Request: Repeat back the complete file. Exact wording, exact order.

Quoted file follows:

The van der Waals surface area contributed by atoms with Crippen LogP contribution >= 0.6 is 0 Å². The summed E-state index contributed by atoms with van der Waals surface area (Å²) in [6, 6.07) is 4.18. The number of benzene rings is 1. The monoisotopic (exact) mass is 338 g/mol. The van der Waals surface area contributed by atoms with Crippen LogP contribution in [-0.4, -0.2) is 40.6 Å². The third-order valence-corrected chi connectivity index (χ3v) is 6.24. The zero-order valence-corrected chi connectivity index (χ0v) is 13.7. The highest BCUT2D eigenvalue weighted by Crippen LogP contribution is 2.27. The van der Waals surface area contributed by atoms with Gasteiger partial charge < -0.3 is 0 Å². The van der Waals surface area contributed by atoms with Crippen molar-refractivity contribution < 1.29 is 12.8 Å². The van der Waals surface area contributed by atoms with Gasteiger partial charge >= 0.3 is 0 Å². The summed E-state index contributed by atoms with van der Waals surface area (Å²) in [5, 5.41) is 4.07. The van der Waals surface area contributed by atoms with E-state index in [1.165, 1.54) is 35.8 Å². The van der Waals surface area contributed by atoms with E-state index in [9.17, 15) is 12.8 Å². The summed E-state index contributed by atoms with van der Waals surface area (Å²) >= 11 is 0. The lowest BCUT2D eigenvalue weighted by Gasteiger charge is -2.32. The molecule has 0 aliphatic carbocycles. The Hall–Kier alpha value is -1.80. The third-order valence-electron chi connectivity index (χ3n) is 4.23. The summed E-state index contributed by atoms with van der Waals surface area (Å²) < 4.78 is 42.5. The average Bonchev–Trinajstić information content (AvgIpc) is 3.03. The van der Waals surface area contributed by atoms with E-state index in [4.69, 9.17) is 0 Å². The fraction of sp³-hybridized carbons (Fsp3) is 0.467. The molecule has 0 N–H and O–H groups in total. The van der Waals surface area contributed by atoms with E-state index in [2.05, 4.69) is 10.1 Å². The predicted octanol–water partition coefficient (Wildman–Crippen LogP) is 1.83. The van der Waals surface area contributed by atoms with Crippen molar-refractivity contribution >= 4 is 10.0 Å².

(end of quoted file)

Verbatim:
The van der Waals surface area contributed by atoms with Crippen LogP contribution >= 0.6 is 0 Å². The summed E-state index contributed by atoms with van der Waals surface area (Å²) in [6, 6.07) is 4.18. The number of benzene rings is 1. The monoisotopic (exact) mass is 338 g/mol. The van der Waals surface area contributed by atoms with Crippen LogP contribution in [-0.4, -0.2) is 40.6 Å². The third-order valence-corrected chi connectivity index (χ3v) is 6.24. The zero-order valence-corrected chi connectivity index (χ0v) is 13.7. The highest BCUT2D eigenvalue weighted by Crippen LogP contribution is 2.27. The van der Waals surface area contributed by atoms with Gasteiger partial charge < -0.3 is 0 Å². The van der Waals surface area contributed by atoms with Crippen molar-refractivity contribution < 1.29 is 12.8 Å². The van der Waals surface area contributed by atoms with Gasteiger partial charge >= 0.3 is 0 Å². The summed E-state index contributed by atoms with van der Waals surface area (Å²) in [5, 5.41) is 4.07. The van der Waals surface area contributed by atoms with E-state index in [1.165, 1.54) is 35.8 Å². The van der Waals surface area contributed by atoms with E-state index in [9.17, 15) is 12.8 Å². The summed E-state index contributed by atoms with van der Waals surface area (Å²) >= 11 is 0. The lowest BCUT2D eigenvalue weighted by Gasteiger charge is -2.32. The molecule has 0 aliphatic carbocycles. The Hall–Kier alpha value is -1.80. The third-order valence-electron chi connectivity index (χ3n) is 4.23. The summed E-state index contributed by atoms with van der Waals surface area (Å²) < 4.78 is 42.5. The average Bonchev–Trinajstić information content (AvgIpc) is 3.03. The van der Waals surface area contributed by atoms with E-state index in [4.69, 9.17) is 0 Å². The fraction of sp³-hybridized carbons (Fsp3) is 0.467. The molecule has 0 N–H and O–H groups in total. The van der Waals surface area contributed by atoms with E-state index in [2.05, 4.69) is 10.1 Å². The predicted octanol–water partition coefficient (Wildman–Crippen LogP) is 1.83. The van der Waals surface area contributed by atoms with Crippen molar-refractivity contribution >= 4 is 10.0 Å².